Some habits are hard to break. Especially the ones that seem good for you. Take the habit of static stretching before a workout. For many years it was the norm and recommended behavior by all fitness professionals. And, why not? It appears to be common sense – stretch muscles before working out and it should help one perform better and lessen the risk of injury. But what exercise studies have shown over and over again throughout the last couple of decades is, while it may seem logical, it’s really just a theory that morphed into common practice and now proven to be a myth.
At the track, gym, on fields, along bike and pedestrian paths – I observe many exercisers holding onto the myth. Maybe the word hasn’t gotten out or perhaps it has, but people can’t let go of what seems to be intuitive. I suspect people reason that even if it doesn’t help, it can’t possibly hurt. However, studies bear out that it could actually be detrimental. Muscles before exercise are “cold”, they are stiff and less elastic. This is especially true when one exercises first thing in the morning. Stretching when muscles are cold raises the risk of overstretching which can damage the muscles and tendons. Stretching is most effective, and safest, when muscles are warmed up.
The desire to stretch before exercise comes from the very real sensation we have (especially as we age) that our muscles are tight or stiff, so we feel the need to loosen them up before working out. The instinct is correct, but static stretching is the incorrect response. A five to ten minute warm-up is what’s needed to gently prepare the musculature and cardiovascular systems for exercise. Your body, the environment and planned workout will determine how long you’ll need to warm-up. For example, if you’ve rushed to the gym after being out and about to get in 30 minutes on the elliptical machine, you probably need about 5 minutes of warm-up. If you’re exercising first thing in the morning, feeling especially tight, exercising outdoors on a cold day, or planning to run several miles – a longer warm-up is best. Warm-ups aren’t only for cardio workouts, a one to two minute warm-up, such as high-knee marching, is beneficial before strength training.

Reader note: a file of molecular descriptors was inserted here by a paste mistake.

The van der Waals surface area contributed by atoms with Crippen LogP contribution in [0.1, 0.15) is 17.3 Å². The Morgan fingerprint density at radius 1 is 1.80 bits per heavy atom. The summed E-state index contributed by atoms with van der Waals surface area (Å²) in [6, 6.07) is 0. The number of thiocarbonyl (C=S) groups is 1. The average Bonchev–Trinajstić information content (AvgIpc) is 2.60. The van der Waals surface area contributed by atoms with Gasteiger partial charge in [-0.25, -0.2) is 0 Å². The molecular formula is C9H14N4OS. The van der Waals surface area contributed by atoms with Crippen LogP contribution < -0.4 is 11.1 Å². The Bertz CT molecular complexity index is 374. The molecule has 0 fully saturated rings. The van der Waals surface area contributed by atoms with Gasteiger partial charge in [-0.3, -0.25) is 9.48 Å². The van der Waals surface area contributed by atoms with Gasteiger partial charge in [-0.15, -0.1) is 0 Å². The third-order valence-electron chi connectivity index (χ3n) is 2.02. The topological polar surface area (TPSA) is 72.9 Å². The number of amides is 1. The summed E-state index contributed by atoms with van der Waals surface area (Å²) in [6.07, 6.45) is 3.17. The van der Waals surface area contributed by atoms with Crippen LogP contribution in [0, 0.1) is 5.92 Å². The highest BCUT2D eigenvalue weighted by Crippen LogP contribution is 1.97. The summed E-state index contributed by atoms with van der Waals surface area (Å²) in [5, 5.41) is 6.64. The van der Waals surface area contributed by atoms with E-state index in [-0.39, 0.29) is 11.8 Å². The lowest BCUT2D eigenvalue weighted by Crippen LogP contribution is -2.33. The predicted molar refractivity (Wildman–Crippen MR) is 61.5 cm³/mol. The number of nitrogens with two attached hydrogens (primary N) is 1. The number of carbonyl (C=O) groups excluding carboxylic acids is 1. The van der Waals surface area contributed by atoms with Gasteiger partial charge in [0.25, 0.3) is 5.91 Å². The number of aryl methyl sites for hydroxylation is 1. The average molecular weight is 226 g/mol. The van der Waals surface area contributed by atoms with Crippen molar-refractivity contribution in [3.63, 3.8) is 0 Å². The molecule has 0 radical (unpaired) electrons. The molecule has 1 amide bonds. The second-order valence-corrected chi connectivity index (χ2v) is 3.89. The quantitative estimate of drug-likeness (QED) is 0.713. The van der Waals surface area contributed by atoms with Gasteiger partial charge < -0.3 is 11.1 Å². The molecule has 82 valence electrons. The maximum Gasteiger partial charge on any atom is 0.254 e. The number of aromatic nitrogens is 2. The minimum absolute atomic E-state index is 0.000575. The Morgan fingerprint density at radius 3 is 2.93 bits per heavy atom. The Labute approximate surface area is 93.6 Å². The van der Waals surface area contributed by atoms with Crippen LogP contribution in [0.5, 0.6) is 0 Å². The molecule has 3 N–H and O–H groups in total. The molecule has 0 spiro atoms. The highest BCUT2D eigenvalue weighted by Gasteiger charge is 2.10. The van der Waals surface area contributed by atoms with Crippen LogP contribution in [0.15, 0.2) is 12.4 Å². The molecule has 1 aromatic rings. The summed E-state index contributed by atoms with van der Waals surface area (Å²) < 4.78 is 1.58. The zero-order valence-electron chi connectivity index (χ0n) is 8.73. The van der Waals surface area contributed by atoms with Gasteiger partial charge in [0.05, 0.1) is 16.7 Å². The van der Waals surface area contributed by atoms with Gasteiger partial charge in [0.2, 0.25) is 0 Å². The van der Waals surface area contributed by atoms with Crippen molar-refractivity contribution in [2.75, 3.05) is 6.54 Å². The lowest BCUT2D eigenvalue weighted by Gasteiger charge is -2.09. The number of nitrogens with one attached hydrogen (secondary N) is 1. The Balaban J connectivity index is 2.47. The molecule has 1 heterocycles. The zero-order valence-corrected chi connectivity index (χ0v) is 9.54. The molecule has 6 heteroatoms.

While pre-exercise stretching is a no-no, post-exercise stretching is a must. If you’ve had an especially rigorous workout, you should cool-down before stretching. This allows the cardiovascular system time to normalize and prevents dizziness and light-headedness while stretching. Don’t forget to stretch after strength training workouts as well. For more information on the types of stretching, the recommended pre-sports event regimen, and stretching examples, see my previous posts Rubber Bands & Bungee Cords and That’s A Stretch.
Now that you’re armed with the truth, spread the word. And, speaking of that, I could use your opinion on a personal trainer’s dilemma. I occasionally witness strangers exhibiting incorrect fitness behavior and wonder if I should intervene. If it were something that could be potentially dangerous to someone’s health I, of course, would. But, most of the time, it’s a matter of incorrect form or, as in today’s example, stretching prior to exercise. These types of behavior fall into a gray area – they’re not dangerous but could cause minor injury. Would you want a trainer you didn’t know to approach you in those circumstances? Participate in my poll and let me know what you think.